Wednesday, May 27, 2009


The old man walked up the wide sidewalk, right on the edge of the big city park, as the traffic zoomed by beside him, in a mad frenzy to get to the next intersection. The old man was draped in sweaty smelly clothes, several layers of them, which created a kind of force field around him, a field of stink that was almost visible in the sunlit air of this particular afternoon. Being protected by such a field, in a day such as this, made the old man feel invulnerable and safe, and he walked as if he truly had no care in the world, which was almost true, except he had been hungry for the last few days, very hungry, too hungry to ignore it, and he had just been lucky enough to find three cans of dog food by the side of a parked car. He took them without looking back, in one quick swift motion that would have looked like a single silver curve cutting through the green and brown of the bushes and the walls in the background, except nobody was looking so it didn’t look like anything at all. He placed them deep in his thick armor of jackets and shirts and held onto them with his left hand, while looking all around him to make sure that nobody was running after him, to make sure that nobody was about to completely ruin this beautiful sun drenched day by calling the cops on him and then he would have to talk and then he would have to explain and then he might even have to spend an afternoon in a dark room surrounded by angry men and desperate men and sad men and scared men and he would much rather be out here, in the open air. Wasn’t that the point anyway?
He looked around at the two joggers who purposefully did not look at him. Two white men in long red and blue shorts, talking as they ran, their T-shirts drenched in sweat, their arms glistening. The old man knew he could look at any civilian with impunity since they would never look back, he reminded them of things they would rather forget, they in turn reminded him of what he wished to remember: that what they had did not pay for what they lost and here he now had everything, for he had been hungry in the last few days but now he had food and that was all he was really lacking. That and a screwdriver or a knife with which to open the cans. For that he might need some help.
So he walked straight into the park, crossing the intersection as a sightseeing bus went by, several pairs of eyes landing on him and quickly looking away. He could feel the heat from them almost as distinctly as the heat from the sun itself, and they were all fuckers, he said to himself, they didn’t know what life was really about, how could they, not up there in their red bus staring out at the world as if it was some goddamn movie. This was no movie, not a drama, not a comedy, not a thriller, not a romance. It wasn’t anything they could wrap their little minds around, all those dumb civilians staring down at him from their red sightseeing bus. It wasn’t for nothing that he was out here and they were there and he didn’t envy them one little bit. He would rather die than be one of them. Here, where things were real, where so many paths extended before him, covered in asphalt blue and sidewalk white and long leaf green, here, where he was free to take any of them or none of them at all, here, all he needed was a screwdriver or a knife to make his existence complete.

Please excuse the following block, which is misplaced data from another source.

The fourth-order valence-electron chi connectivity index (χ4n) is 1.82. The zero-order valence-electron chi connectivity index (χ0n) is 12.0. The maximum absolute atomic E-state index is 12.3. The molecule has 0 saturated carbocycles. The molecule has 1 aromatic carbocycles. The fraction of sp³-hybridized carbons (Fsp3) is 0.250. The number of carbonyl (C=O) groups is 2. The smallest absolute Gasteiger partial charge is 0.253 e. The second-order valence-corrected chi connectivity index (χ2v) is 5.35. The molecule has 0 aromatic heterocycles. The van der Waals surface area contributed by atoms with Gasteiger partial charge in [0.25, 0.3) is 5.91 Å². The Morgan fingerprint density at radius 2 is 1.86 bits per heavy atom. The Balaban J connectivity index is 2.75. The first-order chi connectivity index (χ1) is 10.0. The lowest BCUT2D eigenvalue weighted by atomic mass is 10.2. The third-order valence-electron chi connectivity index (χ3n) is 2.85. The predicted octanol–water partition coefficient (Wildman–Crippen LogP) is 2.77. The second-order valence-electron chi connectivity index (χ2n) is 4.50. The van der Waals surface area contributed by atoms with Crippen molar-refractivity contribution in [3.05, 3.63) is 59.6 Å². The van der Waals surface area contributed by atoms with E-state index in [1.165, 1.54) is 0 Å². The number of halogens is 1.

He found it in the form of a young Latino man with whom he had shared a drink or two in the past. He was lying against a tree, on the edge of a dark patch of green bushes and he looked up at the old man and said “hello” and the old man looked down at him and nodded and then he said, “hey, you hungry?” and the Latino man nodded and the old man said, “I’ve got some food but I will need something to open a can with. I’ll share with you if you have something” and the Latino man asked, “Is this some kind of trick or something?” and the old man shook his head, and he didn’t take any offense to the question because he would have asked the same question if someone had made the same suggestion to him. It was all a dance, a dance he himself had danced a thousand times.
Soon enough the young Latino man said, “look, let’s go up behind the big white building… there’s some tables there and there’s hardly ever any people…” and the old man nodded and he knew the place that the young man meant so they walked off together. Now they both felt the heat of people’s eyes as they stared briefly at them, crossing the main road, walking slowly up the little curved road that lead out of the park, and then finally turning onto the little paved path and onto the abandoned little courtyard. They sat in front of each other on the old dirty wooden tables and then the old man took out the cans and the young man nodded and said, “yeah, these look good, very good…” and the old man couldn’t resist so he said, “yeah, I told you… we’re gonna have ourselves a banquet today!” The young man nodded with eager approval. Then he took out a big long screwdriver that was crusted over with rust and dirt and he went right to work on opening the three cans.